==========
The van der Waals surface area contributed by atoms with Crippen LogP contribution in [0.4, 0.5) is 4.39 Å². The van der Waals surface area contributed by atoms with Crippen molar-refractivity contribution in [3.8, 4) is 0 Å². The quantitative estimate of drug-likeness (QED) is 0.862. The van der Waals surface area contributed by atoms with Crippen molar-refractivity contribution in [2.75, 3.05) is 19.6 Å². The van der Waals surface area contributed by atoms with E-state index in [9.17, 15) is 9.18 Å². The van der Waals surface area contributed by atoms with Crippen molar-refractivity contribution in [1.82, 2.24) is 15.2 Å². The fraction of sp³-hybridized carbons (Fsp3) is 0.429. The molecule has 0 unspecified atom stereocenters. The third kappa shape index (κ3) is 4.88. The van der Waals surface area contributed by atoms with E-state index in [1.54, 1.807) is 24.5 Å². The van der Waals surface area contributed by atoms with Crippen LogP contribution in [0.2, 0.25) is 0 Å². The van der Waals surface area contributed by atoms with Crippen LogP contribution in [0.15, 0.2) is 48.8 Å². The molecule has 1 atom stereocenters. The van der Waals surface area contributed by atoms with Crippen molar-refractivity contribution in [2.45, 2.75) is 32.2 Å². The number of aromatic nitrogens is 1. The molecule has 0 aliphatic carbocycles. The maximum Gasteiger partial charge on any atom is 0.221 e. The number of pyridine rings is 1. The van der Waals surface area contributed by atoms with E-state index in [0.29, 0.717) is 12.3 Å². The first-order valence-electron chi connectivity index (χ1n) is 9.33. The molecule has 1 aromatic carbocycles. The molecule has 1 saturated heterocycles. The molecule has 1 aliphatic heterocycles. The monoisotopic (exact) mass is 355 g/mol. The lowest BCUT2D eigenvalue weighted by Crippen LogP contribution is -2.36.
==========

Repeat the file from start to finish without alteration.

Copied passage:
The van der Waals surface area contributed by atoms with Crippen LogP contribution in [0.4, 0.5) is 4.39 Å². The van der Waals surface area contributed by atoms with Crippen molar-refractivity contribution in [3.8, 4) is 0 Å². The quantitative estimate of drug-likeness (QED) is 0.862. The van der Waals surface area contributed by atoms with Crippen molar-refractivity contribution in [2.75, 3.05) is 19.6 Å². The van der Waals surface area contributed by atoms with E-state index in [9.17, 15) is 9.18 Å². The van der Waals surface area contributed by atoms with Crippen molar-refractivity contribution in [1.82, 2.24) is 15.2 Å². The fraction of sp³-hybridized carbons (Fsp3) is 0.429. The molecule has 0 unspecified atom stereocenters. The third kappa shape index (κ3) is 4.88. The van der Waals surface area contributed by atoms with E-state index in [1.54, 1.807) is 24.5 Å². The van der Waals surface area contributed by atoms with Crippen LogP contribution in [0.2, 0.25) is 0 Å². The van der Waals surface area contributed by atoms with Crippen LogP contribution in [0.15, 0.2) is 48.8 Å². The molecule has 1 atom stereocenters. The van der Waals surface area contributed by atoms with Crippen molar-refractivity contribution in [2.45, 2.75) is 32.2 Å². The number of aromatic nitrogens is 1. The molecule has 0 aliphatic carbocycles. The maximum Gasteiger partial charge on any atom is 0.221 e. The number of pyridine rings is 1. The van der Waals surface area contributed by atoms with E-state index in [0.29, 0.717) is 12.3 Å². The first-order valence-electron chi connectivity index (χ1n) is 9.33. The molecule has 1 aromatic carbocycles. The molecule has 1 saturated heterocycles. The molecule has 1 aliphatic heterocycles. The monoisotopic (exact) mass is 355 g/mol. The lowest BCUT2D eigenvalue weighted by Crippen LogP contribution is -2.36.